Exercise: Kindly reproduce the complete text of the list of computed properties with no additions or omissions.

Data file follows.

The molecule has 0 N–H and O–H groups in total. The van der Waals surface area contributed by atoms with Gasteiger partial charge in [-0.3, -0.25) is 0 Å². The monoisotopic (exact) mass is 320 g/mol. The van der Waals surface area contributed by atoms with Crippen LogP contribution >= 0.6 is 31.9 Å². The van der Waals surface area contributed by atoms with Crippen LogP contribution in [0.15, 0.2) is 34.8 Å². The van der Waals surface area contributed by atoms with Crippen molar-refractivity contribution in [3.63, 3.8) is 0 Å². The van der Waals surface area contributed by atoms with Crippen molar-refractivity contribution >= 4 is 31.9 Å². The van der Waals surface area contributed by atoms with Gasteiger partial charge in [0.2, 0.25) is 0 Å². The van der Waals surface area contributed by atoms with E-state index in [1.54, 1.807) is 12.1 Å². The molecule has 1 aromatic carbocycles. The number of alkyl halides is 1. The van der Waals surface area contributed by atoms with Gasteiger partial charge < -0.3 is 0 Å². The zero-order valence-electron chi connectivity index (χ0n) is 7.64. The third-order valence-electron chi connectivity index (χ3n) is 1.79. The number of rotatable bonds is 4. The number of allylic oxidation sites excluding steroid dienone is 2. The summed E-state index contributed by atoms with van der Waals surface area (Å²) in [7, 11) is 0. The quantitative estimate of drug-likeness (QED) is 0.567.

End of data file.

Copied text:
The molecule has 0 N–H and O–H groups in total. The van der Waals surface area contributed by atoms with Gasteiger partial charge in [-0.3, -0.25) is 0 Å². The monoisotopic (exact) mass is 320 g/mol. The van der Waals surface area contributed by atoms with Crippen LogP contribution >= 0.6 is 31.9 Å². The van der Waals surface area contributed by atoms with Crippen LogP contribution in [0.15, 0.2) is 34.8 Å². The van der Waals surface area contributed by atoms with Crippen molar-refractivity contribution in [3.63, 3.8) is 0 Å². The van der Waals surface area contributed by atoms with Crippen molar-refractivity contribution >= 4 is 31.9 Å². The van der Waals surface area contributed by atoms with Gasteiger partial charge in [0.2, 0.25) is 0 Å². The van der Waals surface area contributed by atoms with E-state index in [1.54, 1.807) is 12.1 Å². The molecule has 1 aromatic carbocycles. The number of alkyl halides is 1. The van der Waals surface area contributed by atoms with Gasteiger partial charge < -0.3 is 0 Å². The zero-order valence-electron chi connectivity index (χ0n) is 7.64. The third-order valence-electron chi connectivity index (χ3n) is 1.79. The number of rotatable bonds is 4. The number of allylic oxidation sites excluding steroid dienone is 2. The summed E-state index contributed by atoms with van der Waals surface area (Å²) in [7, 11) is 0. The quantitative estimate of drug-likeness (QED) is 0.567.